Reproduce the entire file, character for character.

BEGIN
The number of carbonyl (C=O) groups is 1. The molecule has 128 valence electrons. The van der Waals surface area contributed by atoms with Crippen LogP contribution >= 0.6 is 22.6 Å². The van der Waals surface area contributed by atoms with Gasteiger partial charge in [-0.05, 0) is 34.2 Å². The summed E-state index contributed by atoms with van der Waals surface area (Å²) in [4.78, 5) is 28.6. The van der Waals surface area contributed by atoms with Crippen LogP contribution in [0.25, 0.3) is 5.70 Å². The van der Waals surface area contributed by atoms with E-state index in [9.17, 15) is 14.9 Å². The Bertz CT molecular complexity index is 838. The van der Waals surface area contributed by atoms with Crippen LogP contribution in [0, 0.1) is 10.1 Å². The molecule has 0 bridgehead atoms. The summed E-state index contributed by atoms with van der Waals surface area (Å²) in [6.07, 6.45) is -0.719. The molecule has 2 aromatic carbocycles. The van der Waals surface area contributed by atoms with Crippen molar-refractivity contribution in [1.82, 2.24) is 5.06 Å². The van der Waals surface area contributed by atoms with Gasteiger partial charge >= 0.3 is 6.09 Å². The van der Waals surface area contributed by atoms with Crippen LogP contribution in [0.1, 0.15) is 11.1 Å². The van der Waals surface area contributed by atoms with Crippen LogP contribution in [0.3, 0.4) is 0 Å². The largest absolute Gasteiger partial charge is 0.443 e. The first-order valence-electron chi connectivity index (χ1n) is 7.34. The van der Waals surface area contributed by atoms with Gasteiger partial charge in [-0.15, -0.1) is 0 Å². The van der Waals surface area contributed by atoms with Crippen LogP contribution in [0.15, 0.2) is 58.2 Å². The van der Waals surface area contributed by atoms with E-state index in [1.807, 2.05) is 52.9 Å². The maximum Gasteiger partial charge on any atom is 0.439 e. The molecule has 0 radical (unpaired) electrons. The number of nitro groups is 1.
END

The number of carbonyl (C=O) groups is 1. The molecule has 128 valence electrons. The van der Waals surface area contributed by atoms with Crippen LogP contribution >= 0.6 is 22.6 Å². The van der Waals surface area contributed by atoms with Gasteiger partial charge in [-0.05, 0) is 34.2 Å². The summed E-state index contributed by atoms with van der Waals surface area (Å²) in [4.78, 5) is 28.6. The van der Waals surface area contributed by atoms with Crippen LogP contribution in [0.25, 0.3) is 5.70 Å². The van der Waals surface area contributed by atoms with E-state index in [9.17, 15) is 14.9 Å². The Bertz CT molecular complexity index is 838. The van der Waals surface area contributed by atoms with Crippen LogP contribution in [0, 0.1) is 10.1 Å². The molecule has 0 bridgehead atoms. The summed E-state index contributed by atoms with van der Waals surface area (Å²) in [6.07, 6.45) is -0.719. The molecule has 2 aromatic carbocycles. The van der Waals surface area contributed by atoms with Crippen molar-refractivity contribution in [1.82, 2.24) is 5.06 Å². The van der Waals surface area contributed by atoms with Gasteiger partial charge >= 0.3 is 6.09 Å². The van der Waals surface area contributed by atoms with Crippen LogP contribution in [0.1, 0.15) is 11.1 Å². The van der Waals surface area contributed by atoms with Crippen LogP contribution in [0.3, 0.4) is 0 Å². The largest absolute Gasteiger partial charge is 0.443 e. The first-order valence-electron chi connectivity index (χ1n) is 7.34. The van der Waals surface area contributed by atoms with Gasteiger partial charge in [-0.15, -0.1) is 0 Å². The van der Waals surface area contributed by atoms with Crippen LogP contribution in [0.15, 0.2) is 58.2 Å². The van der Waals surface area contributed by atoms with E-state index in [1.807, 2.05) is 52.9 Å². The maximum Gasteiger partial charge on any atom is 0.439 e. The molecule has 0 radical (unpaired) electrons. The number of nitro groups is 1.